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This guest post was contributed by a scientist, student or a professional in the Earth, planetary or space sciences. The EGU blogs welcome guest contributions, so if you've got a great idea for a post or fancy trying your hand at science communication, please contact the blog editor or the EGU Communications Officer to pitch your idea.

Imaggeo on Mondays: The glacier surviving climate change

Imaggeo on Mondays: The glacier surviving climate change

Human impacts on the climate are nowadays clearly discernible, and the changes to our climate that previously happened in geologic time scales are currently happening during the span of a human lifetime. Our planet is warming and temperature today is now more than 1°C higher than it was in the pre-industrial world and rises by about 0.15-0.2°C on average each decade. The dramatic effects of this r ...[Read More]

Imaggeo on Mondays: A walk at the glacier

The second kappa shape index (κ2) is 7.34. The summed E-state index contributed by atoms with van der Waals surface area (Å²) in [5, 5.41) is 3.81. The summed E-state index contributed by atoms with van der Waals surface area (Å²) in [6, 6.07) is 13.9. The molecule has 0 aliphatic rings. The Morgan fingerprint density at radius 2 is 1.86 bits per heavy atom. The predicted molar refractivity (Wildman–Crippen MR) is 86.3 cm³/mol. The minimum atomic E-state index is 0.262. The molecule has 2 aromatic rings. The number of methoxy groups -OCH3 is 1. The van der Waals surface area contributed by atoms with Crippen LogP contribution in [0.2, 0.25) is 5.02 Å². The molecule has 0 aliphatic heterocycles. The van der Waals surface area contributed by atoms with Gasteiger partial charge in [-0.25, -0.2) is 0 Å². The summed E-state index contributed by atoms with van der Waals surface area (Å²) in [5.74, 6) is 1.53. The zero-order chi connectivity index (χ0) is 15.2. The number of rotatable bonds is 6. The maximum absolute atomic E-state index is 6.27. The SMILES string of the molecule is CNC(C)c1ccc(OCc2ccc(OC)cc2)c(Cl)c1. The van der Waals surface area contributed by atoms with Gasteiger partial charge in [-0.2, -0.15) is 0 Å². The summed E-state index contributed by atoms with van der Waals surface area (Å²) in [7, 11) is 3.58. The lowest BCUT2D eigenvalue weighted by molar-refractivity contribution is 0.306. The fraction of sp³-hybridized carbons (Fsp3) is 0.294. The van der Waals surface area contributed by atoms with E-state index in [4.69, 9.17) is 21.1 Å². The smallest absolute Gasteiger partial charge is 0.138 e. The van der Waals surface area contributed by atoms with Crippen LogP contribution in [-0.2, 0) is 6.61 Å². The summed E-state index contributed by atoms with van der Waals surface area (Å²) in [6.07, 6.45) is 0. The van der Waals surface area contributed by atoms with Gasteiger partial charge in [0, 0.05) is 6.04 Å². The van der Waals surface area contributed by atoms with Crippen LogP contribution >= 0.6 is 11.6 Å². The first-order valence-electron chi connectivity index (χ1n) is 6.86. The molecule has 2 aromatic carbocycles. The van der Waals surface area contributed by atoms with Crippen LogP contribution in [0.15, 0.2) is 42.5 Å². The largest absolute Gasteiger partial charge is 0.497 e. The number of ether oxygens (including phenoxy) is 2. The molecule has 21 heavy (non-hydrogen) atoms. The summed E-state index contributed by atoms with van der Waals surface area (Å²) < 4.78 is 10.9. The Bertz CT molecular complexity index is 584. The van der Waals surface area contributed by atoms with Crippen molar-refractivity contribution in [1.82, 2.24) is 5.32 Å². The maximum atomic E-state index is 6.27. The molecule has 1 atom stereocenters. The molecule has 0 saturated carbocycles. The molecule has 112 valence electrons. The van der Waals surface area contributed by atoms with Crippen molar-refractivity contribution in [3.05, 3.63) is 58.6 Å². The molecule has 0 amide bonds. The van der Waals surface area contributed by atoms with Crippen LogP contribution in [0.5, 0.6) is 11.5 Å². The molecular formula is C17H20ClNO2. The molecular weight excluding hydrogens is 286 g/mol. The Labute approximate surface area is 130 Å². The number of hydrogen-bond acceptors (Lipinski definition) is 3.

Imaggeo on Mondays: A walk at the glacier

In 2012 I had the opportunity to help lead a teaching excursion to the Norwegian archipelago Svalbard. On this trip, geography students from the Ruhr-University of Bochum in Germany had the chance to learn more about the nature of this fascinating island. In addition to Svalbard’s climatology and the wildlife, the region’s glaciology and geomorphology were the main topics we focused on. For exampl ...[Read More]

Imaggeo on Mondays: An expedition to better understand Antarctic soils

Imaggeo on Mondays: An expedition to better understand Antarctic soils

A dramatic evening sky puts the frame to a photo taken during the Brazilian Antarctic expedition to James Ross Island in 2016. Brazilian palaeontologists and soil scientists together with German soil scientists spent over 40 days on the island to search for fossils and sample soils at various locations of the northern part of the island. The island was named after Sir James Clark Ross who led the ...[Read More]

Imaggeo on Mondays: The colourful sinkhole clusters at Ghor Al-Haditha

Imaggeo on Mondays: The colourful sinkhole clusters at Ghor Al-Haditha

Sinkholes that form on the Dead Sea shore at Ghor Al-Haditha, Jordan, often occur in clusters, with many holes packed into a small area. However the visual appearance of neighbouring sinkholes can vary significantly. Mineral precipitation in the foremost sinkhole in this picture, which has no fresh water supply, gives it a garish pink-orange colouration. The larger hole behind has a groundwater-de ...[Read More]